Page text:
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Wage Garnishment in Kentucky

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In a Nutshell

A wage garnishment order allows creditors to take money directly from your paycheck. Most of the time, this is only possible after a court has entered a judgment. Here's how Kentucky regulates wage garnishments.

Written by Upsolve Team
Updated April 13, 2022

If you fall behind on your debts, a court may grant your creditors the right to garnish your wages. This means that a portion of your paycheck will be withheld — without your permission — until your debt is repaid. Kentucky and federal law limit the percentage of your disposable earnings that can be garnished at any time. But, as wage garnishment is best avoided — even when the amount garnished is limited—it’s a good idea to learn about how to guard against this process and how to stop it if a portion of your wages is already being seized. This guide will provide you with information about wage garnishment in Kentucky.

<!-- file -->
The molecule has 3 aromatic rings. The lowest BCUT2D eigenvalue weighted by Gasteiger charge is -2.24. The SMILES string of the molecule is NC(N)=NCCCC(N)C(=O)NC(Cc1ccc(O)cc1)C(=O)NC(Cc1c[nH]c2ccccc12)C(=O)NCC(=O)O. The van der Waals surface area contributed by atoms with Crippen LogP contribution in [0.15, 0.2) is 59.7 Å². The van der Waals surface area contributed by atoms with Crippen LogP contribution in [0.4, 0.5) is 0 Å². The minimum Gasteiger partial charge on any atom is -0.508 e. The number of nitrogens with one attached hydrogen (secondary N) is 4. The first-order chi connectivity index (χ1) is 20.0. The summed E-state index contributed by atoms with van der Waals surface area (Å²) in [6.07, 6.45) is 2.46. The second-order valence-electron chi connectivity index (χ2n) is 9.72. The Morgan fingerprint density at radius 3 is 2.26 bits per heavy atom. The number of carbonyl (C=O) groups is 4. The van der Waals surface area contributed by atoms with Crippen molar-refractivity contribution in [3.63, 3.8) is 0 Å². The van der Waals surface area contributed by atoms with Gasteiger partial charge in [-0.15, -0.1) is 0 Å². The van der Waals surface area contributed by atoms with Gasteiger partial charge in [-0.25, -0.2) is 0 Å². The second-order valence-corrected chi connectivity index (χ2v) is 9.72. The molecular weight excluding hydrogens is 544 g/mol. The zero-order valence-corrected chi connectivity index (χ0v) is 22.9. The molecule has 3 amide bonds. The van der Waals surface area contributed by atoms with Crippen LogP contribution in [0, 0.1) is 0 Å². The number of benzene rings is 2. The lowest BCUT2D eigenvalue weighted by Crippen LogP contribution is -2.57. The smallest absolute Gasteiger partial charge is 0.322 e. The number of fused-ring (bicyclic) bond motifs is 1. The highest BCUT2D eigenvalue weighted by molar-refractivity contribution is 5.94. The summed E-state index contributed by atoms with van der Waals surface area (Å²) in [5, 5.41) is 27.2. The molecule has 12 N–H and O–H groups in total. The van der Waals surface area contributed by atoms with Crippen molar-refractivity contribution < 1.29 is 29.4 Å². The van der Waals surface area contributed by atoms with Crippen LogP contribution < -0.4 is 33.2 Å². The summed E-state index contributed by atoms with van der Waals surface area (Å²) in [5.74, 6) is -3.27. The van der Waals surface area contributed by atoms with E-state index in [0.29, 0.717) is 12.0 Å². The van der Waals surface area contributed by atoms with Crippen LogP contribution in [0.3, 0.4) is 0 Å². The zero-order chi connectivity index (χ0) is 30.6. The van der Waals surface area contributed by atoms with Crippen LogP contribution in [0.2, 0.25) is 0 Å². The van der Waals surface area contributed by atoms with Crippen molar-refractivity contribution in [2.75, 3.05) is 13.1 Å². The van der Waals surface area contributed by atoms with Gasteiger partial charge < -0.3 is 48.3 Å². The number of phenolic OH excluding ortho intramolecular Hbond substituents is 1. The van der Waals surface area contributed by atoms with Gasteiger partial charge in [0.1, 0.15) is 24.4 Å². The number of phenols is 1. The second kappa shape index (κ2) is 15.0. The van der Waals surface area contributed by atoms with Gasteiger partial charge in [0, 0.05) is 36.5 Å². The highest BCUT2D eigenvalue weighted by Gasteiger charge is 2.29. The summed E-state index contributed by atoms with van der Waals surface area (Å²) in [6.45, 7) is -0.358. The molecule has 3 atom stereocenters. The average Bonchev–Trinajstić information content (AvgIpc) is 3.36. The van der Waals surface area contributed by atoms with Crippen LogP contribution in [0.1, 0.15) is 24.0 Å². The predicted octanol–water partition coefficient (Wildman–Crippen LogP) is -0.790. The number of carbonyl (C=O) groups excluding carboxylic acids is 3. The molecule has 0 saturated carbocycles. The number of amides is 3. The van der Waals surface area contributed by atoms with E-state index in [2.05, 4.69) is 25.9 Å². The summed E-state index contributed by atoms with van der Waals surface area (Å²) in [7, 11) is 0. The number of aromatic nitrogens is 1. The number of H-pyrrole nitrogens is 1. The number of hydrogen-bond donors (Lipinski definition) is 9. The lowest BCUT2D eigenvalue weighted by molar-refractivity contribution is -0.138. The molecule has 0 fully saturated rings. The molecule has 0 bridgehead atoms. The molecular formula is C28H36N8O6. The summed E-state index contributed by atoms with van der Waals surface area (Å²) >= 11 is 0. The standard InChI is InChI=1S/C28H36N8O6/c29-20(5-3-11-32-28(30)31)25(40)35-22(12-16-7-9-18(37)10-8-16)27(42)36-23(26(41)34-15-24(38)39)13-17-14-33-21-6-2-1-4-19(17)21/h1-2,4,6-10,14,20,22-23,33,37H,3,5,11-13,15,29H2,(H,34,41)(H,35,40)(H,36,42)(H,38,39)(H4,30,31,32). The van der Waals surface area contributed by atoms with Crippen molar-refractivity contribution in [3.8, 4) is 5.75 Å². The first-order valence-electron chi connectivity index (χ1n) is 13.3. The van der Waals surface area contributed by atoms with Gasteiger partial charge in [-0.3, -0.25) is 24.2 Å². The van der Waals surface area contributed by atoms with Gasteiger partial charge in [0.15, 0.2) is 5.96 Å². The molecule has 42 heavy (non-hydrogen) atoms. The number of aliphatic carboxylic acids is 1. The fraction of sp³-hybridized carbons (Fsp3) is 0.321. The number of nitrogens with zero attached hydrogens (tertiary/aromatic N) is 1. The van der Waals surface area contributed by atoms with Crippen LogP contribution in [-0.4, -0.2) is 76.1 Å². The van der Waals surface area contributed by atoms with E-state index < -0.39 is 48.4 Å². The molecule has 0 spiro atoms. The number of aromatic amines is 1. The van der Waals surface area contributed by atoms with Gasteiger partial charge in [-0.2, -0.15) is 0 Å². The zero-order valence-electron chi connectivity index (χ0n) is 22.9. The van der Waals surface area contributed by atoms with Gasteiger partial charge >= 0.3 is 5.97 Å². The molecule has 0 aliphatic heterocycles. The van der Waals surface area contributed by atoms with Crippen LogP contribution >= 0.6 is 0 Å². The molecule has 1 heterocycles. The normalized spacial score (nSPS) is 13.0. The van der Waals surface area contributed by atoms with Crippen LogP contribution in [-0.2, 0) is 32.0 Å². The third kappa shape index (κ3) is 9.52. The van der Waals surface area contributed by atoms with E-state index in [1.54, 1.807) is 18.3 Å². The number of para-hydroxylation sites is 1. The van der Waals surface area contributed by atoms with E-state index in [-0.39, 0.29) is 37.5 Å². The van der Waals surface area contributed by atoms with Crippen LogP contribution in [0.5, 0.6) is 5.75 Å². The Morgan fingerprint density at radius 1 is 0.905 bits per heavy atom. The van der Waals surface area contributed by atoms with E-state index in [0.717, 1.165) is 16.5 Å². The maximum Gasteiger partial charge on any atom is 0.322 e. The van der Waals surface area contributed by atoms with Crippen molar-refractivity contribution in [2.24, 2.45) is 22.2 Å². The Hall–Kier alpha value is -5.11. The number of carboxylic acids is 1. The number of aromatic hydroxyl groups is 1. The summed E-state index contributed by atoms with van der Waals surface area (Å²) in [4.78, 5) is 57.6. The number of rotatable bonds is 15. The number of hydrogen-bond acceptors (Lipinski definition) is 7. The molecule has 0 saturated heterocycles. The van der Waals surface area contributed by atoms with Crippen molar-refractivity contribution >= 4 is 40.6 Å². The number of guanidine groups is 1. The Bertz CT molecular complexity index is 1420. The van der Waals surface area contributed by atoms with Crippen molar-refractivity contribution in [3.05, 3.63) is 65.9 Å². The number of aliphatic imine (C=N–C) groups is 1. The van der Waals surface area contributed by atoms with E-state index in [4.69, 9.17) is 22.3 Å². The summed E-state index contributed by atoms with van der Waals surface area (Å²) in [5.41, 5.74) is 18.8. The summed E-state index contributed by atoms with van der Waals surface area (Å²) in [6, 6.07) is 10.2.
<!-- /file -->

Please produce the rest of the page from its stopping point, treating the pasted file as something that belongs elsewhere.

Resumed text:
What Is Wage Garnishment?

If you lose in a fight against a creditor’s lawsuit, the judge assigned to your case canorder a judgment in favor of your creditor. If you fail to respond to a creditor’s lawsuit, your creditor may be granted adefault judgment. In either event, the judgment allows your creditor to take back the funds that you owe them. If your creditor enforces this judgment via wage garnishment, these funds will be recouped over time by taking a percentage of your paycheck. Wage garnishment is generally only allowed when a court order is in place. It’s limited by state and federal restrictions.

Who Can Garnish My Wages in Kentucky?

Any creditor, debt collector, or debt buyer with a valid judgment may garnish your wages. Creditors range from credit card companies to hospitals demanding repayment of medical bills. Under Kentucky law, creditors of accounts that are up to five, 10, or 15 years old may be entitled to pursue wage garnishment to fulfill a judgment, depending on the type of account in question.

Most creditors are required to abide by the same wage garnishment rules. But some creditors benefit from special rules that apply uniquely to them. If you owe student loans or federal taxes, you may be subject to different withholding rules than we discuss in this guide.